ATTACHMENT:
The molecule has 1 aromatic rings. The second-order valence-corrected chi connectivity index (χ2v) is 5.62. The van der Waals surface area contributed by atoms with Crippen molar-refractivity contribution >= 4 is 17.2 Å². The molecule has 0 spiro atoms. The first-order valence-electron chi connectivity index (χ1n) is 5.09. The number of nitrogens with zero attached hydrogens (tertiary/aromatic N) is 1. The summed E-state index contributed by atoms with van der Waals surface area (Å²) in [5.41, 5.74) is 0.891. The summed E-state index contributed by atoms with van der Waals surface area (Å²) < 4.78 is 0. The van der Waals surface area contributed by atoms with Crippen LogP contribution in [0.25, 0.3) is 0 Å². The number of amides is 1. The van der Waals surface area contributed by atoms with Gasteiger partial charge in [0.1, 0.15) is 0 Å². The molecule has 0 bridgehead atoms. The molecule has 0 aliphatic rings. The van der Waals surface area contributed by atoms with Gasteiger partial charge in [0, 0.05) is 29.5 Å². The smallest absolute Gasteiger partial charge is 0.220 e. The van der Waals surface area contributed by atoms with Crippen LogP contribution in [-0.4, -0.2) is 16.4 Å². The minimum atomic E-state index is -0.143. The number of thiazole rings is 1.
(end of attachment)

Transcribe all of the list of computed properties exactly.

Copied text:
The molecule has 1 aromatic rings. The second-order valence-corrected chi connectivity index (χ2v) is 5.62. The van der Waals surface area contributed by atoms with Crippen molar-refractivity contribution >= 4 is 17.2 Å². The molecule has 0 spiro atoms. The first-order valence-electron chi connectivity index (χ1n) is 5.09. The number of nitrogens with zero attached hydrogens (tertiary/aromatic N) is 1. The summed E-state index contributed by atoms with van der Waals surface area (Å²) in [5.41, 5.74) is 0.891. The summed E-state index contributed by atoms with van der Waals surface area (Å²) < 4.78 is 0. The van der Waals surface area contributed by atoms with Crippen LogP contribution in [0.25, 0.3) is 0 Å². The number of amides is 1. The van der Waals surface area contributed by atoms with Gasteiger partial charge in [0.1, 0.15) is 0 Å². The molecule has 0 bridgehead atoms. The molecule has 0 aliphatic rings. The van der Waals surface area contributed by atoms with Gasteiger partial charge in [0, 0.05) is 29.5 Å². The smallest absolute Gasteiger partial charge is 0.220 e. The van der Waals surface area contributed by atoms with Crippen LogP contribution in [-0.4, -0.2) is 16.4 Å². The minimum atomic E-state index is -0.143. The number of thiazole rings is 1.